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Brass Eye (1997, 2001)

Courtesy of FremantleMedia

Main image of Brass Eye (1997, 2001)
For Channel 4, tx. 29/1/1997 - 26/7/2001
6 x 30 min episodes plus 1 special, colour
Director Michael Cumming
Production Company TalkBack
Producers Duncan Gray
 Christopher Morris
Written by Christopher Morris, Peter Baynham, Jane Bussmann, Graham Linehan, Arthur Mathews, David Quantick

Cast: Christopher Morris, Amelia Bullmore, David Cann, Barbara Durkin, Kevin Eldon, Mark Heap, Doon Mackichan, Gina McKee, Claire Skinner, Albert Welling

Show full cast and credits

Hard-hitting investigations of vital current issues - animals, drugs, science, sex, crime, social decline and paedophilia - with numerous celebrity contributions.

Show full synopsis

Rejected at pilot stage by the BBC in 1995, then further delayed by a nervous Channel 4 chief executive Michael Grade, this high watermark of Chris Morris's career eventually surfaced in 1997. Its strategy of blurring the gap between documentary and comedy created many uncomfortable moments for the viewer and made the life of its broadcaster difficult, with Grade pointedly announcing his departure in the week of Brass Eye's premiere.

Cautiously introduced by announcers as "a satirical look at television current affairs", Brass Eye operated at the boundaries of acceptable broadcasting practice, its elaborate set-ups designed to dupe celebrities into endorsing nonsensical campaigns. Where the general public had often been his gently roasted target in earlier 'vox pop' interviews for The Day Today (BBC, 1994), the focus here was on drawing out the opinions of lightweights on matters of great seriousness: crime, drugs and moral decline. Very few of those featured in Brass Eye were recognised experts in their fields - Morris preferred to invent those - and the point to which the host sought to exploit the bluff was often devastating, reducing complex issues and taking his guests into impossible 'right or wrong' debates. It was an implicit criticism of the celebrity's temerity to appear on television without apparent forethought.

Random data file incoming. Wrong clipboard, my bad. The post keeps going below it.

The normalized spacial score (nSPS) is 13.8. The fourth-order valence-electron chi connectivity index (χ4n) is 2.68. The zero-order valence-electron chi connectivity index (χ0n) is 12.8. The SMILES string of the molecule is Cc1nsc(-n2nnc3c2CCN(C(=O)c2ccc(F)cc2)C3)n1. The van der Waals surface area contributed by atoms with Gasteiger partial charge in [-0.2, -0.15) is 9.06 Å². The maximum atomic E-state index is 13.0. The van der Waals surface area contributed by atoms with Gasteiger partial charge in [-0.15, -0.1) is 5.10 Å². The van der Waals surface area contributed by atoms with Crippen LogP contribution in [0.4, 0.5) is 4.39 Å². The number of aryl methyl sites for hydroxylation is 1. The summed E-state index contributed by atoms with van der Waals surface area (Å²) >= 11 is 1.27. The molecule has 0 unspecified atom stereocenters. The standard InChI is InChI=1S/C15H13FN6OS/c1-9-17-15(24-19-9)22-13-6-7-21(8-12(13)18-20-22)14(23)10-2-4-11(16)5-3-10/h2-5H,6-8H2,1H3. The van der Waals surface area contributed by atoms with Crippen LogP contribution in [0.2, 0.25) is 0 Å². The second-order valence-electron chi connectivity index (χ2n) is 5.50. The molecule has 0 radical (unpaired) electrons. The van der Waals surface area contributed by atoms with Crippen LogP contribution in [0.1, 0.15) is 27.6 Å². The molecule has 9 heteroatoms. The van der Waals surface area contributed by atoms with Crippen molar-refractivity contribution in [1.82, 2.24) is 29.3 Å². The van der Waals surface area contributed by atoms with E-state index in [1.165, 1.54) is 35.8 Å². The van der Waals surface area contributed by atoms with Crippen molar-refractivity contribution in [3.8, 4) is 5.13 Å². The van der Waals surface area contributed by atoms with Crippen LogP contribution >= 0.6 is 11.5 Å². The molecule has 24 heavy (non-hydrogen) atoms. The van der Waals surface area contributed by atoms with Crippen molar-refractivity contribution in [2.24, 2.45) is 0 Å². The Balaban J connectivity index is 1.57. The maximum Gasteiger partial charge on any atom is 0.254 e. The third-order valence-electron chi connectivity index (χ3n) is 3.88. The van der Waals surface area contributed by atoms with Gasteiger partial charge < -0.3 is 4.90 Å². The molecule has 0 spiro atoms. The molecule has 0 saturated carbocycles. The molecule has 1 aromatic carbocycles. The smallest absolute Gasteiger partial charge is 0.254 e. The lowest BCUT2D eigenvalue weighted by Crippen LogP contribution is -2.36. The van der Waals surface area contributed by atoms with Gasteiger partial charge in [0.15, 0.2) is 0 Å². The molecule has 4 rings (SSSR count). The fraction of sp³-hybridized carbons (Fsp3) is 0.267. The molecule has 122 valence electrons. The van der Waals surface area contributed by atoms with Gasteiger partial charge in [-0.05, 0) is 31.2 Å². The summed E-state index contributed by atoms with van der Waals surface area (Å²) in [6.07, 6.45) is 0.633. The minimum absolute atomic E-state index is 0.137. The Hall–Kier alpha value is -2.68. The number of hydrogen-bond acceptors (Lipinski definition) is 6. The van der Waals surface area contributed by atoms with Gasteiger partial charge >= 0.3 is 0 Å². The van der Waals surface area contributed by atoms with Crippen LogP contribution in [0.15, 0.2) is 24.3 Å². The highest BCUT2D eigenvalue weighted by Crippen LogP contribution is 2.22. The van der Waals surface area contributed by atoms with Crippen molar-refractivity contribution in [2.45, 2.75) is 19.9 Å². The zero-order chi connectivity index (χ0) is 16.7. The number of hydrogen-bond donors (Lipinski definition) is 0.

Morris's fusion of documentary and entertainment emerged with the help of a production team previously found making sensationalist packages for The Word (C4, 1990-95). As director, Michael Cumming showed an extraordinary command of many different styles and approaches. Morris's need for spectacular graphics illustrating meaningless statistics was again served by Hilliard & Norley, who with composer Jonathan Whitehead had helped to define the stentorian air of The Day Today. Regular collaborator Peter Baynham continued as chief co-writer and many cast members from the later Jam (C4, 2000) first appeared in a Morris project.

Brass Eye Special (C4, delayed tx. 26/07/2001) caused further headaches, but found in the new Channel 4 leadership an ally ready to protect Morris's attack on the media hysteria surrounding paedophilia. The tabloid backlash was ferocious, prompting a wider defence of the special that was cripplingly obsessed with highlighting the show's basic satirical point. This was at the expense of offering much qualitative analysis of a stylistically and ethically problematic show, too eager to trade off the earlier series' glories rather than be genuinely progressive. With current affairs exhausted, Morris would concentrate on narrative from hereon.

Ian Greaves

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Video Clips
Day Today, The (1994)
Davis, Julia (1966-)
Mackichan, Doon (1962-)
Morris, Christopher (1963- )
TV Satire